How To Create and/or Destroy a Corporate Dystopia: Rhetoric as Worldbuilding

• 6 min read

A Guest Feature by Nino Cipri

Nino Cipri is a winsome person with short dark hair, glasses, and a mischievous smile. They have a trim moustache and beard. In this image, they're standing next to a brick wall, wearing a black-and-grey striped top with a deep red scarf.

So I have good news and bad news. The good news is, most corporations are already dystopian, so you don’t have to flex those worldbuilding muscles that hard. But also, most corporations are already dystopian, and you may or may not be at the mercy of one.

FINNA was inspired by my experiences as a queer, trans worker at various institutions: an independent bookstore, a public-private transportation start-up, and an enormous public university, among others. I wrote it because I wanted to imagine an escape for characters like my friends and I from the jobs that exploited and harmed us. DEFEKT, the second book in the LitenVerse series, takes a darker turn.

DEFEKT’s protagonist, Derek, loves his job at LitenVärld. It’s his home, his family, and he lives and breathes the corporate ethos. He’s been Sales Associate of the Month, and he has a 4.76 rating on customer service satisfaction surveys. He also works a lot of unpaid overtime, and happens to live in a company-supplied trailer on the back parking lot. It’s great!

If you know me, you can imagine how much easier it is for me to write about two disillusioned, resentful queer employees than it is for me to write about one who unironically and unquestioningly walks the company line.

Step one had to be figuring out what the company line actually was.  What is the corporate ethos of LitenVärld – the multinational, multi-dimensional Scandinavian homegoods retailer where Derek is employed? What does this company say to itself, about itself? And – since this is a story about deciding to fight company power through collective action – how do you counteract that messaging?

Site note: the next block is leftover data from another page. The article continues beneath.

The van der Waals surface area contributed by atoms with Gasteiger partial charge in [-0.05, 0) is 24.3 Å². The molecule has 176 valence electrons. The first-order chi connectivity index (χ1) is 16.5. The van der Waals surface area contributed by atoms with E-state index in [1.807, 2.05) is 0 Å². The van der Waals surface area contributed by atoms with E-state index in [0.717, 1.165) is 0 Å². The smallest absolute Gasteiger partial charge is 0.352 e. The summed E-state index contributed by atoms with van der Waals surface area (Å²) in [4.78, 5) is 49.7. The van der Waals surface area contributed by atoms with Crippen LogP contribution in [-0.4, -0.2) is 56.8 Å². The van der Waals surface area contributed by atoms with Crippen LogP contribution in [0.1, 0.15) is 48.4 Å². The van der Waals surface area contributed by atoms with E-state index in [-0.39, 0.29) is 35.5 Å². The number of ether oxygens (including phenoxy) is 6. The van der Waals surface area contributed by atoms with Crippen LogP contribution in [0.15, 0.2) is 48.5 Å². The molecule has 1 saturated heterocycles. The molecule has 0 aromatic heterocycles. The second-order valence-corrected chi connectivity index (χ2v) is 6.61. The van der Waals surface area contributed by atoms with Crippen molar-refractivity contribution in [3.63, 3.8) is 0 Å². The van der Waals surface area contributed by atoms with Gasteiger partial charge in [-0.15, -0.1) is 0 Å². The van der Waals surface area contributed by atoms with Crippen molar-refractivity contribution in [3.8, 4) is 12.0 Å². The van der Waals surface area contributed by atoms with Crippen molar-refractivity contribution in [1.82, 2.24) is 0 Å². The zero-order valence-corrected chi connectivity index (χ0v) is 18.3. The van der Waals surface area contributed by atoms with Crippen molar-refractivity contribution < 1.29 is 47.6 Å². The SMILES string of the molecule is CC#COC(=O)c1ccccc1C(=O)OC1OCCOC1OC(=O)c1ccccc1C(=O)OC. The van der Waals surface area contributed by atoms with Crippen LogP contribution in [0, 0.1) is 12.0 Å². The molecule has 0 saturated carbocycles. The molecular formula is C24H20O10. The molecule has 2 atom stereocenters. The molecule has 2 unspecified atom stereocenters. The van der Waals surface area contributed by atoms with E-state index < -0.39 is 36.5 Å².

Language is a tool of worldbuilding, and not just in the con-lang sense; you don’t have to create an entire vocabulary and syntax for your world (though more power to you if you do). Rhetoric is also a form of worldbuilding. Authors organize fictional realities by imbuing the familiar and unfamiliar with their own weight and meaning.

Employers do this as well: sometimes collectively through workplace culture, sometimes through policy, and sometimes through a lack of or opposition to policy (creating a policy makes companies beholden to it – most companies hate unions because they implement policies, and force employers to uphold them for everyone). Rhetoric-as-worldbuilding carves out a space between saying and meaning. This is ripe for exploration if you’re an author – or exploitation, if you’re an evil corporation.

For example: have you ever been told that your workplace is a family? Did it make you want to run like hell?

There’s a reason that both cults and soul-destroying employers invoke the word “family.” In these situations, family doesn’t imply a group of people with generations of shared history that engages in mutual aid. Family, instead, means unquestioned loyalty to those with power over you – power that can be exerted at will, and often with zero consequences.

Aside from cementing obedience, “family” also implies a structure outside and above the law. It means taking care of business yourself, and not bringing outsiders (such as unions or OSHA enforcement) into family business. But it’s impossible to take care of business when there’s an unequal power dynamic, especially when one person is abusing their power – both in biological families, and in workplaces. “Family” becomes both the bars of a cage and a blunt weapon of enforcement.

If you have no other measurement, maybe a boss who only values your productivity does feel like family. If you’re isolated and vulnerable, you want a family, even if it’s just a corporate facsimile of one.

In DEFEKT, I had to approach this corporate idea of "family" from the perspective of someone who believes in it, which is certainly something I’ve encountered plenty of times when organizing fellow workers. Derek doesn’t realize how harmful this idea is until (spoilers) it’s too late. He bears the consequences when LitenVärld’s corporate ethos is taken to its logical extreme. Exploitation, abuse of power, and violence against innocent end tables ensue.

Derek is forced to reconcile the gap between what is said and what it means, and he has to decide where he can go from there.